Video ballyhoos promising iPad app for the Washington Post, stars Bob Woodward, Ben Bradlee & friends
The Washington Post’s iPad app is finally out.
No, The Product isn’t quite the equal of the rival New York Time app unveiled in the spring and refined since then. But the Post’s video promo leaves the Times’s marketing in the dust.
I test-drove the iPad app today and suspect that Ben Bradlee, Bob Woodward and other Post stars shown will really be using it.
Available on YouTube, the video not only pushes the app, it also explains how to get around within it. Can’t beat that—and the free advertising the video will stir up in the blogosphere. Mea culpa.
Gawker isn’t so gung ho and thinks that the self-deprecating promo shows how out of touch the old foggies at the Post are. But then the Gawker fans probably are not the marketers’ real targets anyway.
Wait. Gawkerites might enjoy the ability to follow news-inspired Tweets and share links—as well as the other social media features.
Downside is that while the navigation scheme is logical—conspicuously based on sections like top news, national, business, sports and so on—I don’t enjoy the required vertical scrolling, a problem the New York Times app doesn’t inflict on me. It’s too easy to forget to keep scrolling. So you might miss some stories.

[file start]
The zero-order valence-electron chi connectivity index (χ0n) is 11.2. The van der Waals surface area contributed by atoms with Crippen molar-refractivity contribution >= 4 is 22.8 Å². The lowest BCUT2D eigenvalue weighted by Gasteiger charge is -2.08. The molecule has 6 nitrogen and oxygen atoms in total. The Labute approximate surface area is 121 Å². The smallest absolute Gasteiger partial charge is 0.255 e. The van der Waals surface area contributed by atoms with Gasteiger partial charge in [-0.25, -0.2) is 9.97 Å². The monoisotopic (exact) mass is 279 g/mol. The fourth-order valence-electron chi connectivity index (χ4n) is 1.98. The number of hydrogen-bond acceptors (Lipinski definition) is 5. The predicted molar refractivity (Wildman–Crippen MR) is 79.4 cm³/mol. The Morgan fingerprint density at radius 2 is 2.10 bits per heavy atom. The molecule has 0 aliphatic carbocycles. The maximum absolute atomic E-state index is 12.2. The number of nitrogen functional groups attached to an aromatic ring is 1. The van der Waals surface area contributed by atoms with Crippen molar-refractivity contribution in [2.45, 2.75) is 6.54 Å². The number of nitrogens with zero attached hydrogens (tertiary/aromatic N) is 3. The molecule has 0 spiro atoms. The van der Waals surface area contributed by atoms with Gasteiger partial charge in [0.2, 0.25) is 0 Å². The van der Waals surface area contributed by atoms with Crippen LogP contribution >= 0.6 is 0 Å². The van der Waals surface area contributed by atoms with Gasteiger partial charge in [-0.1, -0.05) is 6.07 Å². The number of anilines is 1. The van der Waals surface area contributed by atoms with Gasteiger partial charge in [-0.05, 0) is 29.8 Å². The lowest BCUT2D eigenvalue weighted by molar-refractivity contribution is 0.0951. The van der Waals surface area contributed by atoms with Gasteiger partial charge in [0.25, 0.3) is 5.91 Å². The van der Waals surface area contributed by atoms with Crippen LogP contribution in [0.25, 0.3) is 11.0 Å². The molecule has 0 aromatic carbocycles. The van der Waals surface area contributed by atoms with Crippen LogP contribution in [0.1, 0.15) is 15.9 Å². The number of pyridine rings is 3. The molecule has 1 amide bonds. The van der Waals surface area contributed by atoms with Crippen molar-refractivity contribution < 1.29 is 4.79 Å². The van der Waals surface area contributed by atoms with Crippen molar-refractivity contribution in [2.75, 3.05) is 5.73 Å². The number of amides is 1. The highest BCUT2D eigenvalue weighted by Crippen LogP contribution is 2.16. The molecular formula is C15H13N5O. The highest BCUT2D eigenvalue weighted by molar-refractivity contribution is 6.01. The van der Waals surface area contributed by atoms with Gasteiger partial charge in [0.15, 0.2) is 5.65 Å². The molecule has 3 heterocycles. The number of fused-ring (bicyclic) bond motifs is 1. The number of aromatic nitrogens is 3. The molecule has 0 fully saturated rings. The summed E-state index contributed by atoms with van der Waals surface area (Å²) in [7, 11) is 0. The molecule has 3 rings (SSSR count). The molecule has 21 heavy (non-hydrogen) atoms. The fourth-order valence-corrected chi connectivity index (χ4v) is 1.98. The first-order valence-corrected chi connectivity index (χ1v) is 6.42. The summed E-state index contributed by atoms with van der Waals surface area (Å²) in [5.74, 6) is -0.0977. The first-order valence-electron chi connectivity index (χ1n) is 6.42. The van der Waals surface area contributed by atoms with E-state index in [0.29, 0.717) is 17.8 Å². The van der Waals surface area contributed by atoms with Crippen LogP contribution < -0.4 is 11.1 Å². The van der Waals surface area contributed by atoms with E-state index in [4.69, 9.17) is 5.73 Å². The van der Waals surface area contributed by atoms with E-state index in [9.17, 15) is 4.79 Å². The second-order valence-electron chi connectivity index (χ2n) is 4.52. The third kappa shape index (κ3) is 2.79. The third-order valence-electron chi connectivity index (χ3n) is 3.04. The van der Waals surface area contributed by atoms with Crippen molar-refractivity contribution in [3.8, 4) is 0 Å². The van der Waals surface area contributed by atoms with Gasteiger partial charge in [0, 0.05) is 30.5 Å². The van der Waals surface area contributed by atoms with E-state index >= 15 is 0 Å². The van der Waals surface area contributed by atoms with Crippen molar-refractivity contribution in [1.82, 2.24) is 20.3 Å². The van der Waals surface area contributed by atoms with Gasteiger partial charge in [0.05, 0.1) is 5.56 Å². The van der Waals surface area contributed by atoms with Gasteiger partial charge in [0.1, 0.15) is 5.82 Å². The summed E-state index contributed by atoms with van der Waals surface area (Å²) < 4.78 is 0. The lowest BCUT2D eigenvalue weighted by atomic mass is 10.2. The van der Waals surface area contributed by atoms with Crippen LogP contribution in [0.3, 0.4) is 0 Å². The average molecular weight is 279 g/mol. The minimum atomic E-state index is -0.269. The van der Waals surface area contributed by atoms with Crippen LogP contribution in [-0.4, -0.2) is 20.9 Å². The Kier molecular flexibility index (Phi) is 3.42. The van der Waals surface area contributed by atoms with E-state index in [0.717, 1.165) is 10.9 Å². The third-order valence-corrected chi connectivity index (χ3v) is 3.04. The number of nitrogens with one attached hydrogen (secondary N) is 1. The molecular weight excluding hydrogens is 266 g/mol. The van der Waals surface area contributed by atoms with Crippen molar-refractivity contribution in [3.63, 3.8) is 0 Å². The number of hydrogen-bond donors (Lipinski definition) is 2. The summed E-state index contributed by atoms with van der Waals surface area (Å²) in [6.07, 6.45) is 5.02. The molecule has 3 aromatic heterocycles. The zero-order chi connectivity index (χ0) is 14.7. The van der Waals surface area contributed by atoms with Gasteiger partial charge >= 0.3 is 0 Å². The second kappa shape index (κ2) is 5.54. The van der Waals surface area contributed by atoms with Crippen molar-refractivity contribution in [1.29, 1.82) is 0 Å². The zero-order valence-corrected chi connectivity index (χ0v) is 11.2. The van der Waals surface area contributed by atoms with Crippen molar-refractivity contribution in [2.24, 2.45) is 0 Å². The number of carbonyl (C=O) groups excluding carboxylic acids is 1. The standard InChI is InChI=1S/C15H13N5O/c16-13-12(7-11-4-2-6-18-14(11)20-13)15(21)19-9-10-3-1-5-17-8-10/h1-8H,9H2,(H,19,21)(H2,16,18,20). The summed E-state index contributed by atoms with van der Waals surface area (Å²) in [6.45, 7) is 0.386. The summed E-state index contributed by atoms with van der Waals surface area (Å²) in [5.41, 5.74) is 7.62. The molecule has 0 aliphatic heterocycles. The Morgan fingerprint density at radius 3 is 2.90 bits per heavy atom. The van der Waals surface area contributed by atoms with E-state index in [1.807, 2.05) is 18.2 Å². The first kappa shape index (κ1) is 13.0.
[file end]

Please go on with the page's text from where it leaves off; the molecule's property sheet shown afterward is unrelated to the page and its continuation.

Like some other reviewers, I’d also cherish the ability to download the entire Post in one swoop, not just individual stories, and read it offline. And why the devil can’t I follow comments made within the paper itself? Or am I missing something? Also, I find the screen a bit too cluttered, even though advertising is far less obtrusive than within the horrid Web version of the Post (click on the images for better views).
In addition, the app can’t display all Post videos due to the Adobe-Apple war over Flash (I’d side with Steve Jobs, given the performance problems Flash creates). The Post reportedly intends to fix that, presumably through the use of Flashless videos.
Despite these shortcomings, the app is worth the $3.99 monthly fee that the Post will start charging in mid February (99 cents for print subscribers). Of course, the Post needs to offer free archive access at no extra fee. Archives don’t just offer more advertising opportunities. They also build reader loyalty.
The hyperlocal angles: Earlier I suggested that the Washington Post could trot out its legends like Woodward to stir up grassroots interest in writing for the Post’s hyperlocal edition and otherwise participating. The video certainly shows the show-biz possibilities here. I’ll be curious to see how the app handles hyperlocal editions of the Post when, if all goes as expected, they start appearing in late spring. Some big-time interactivity, please!
Other takes: Mediagazer round-up, as well as a slightly upbeat review of the app by Rob Pegoraro, the Post’s intrepid Faster Forward columnist, who, like me, hated the Post’s iPhone app but sees a definite improvement here despite the flaws.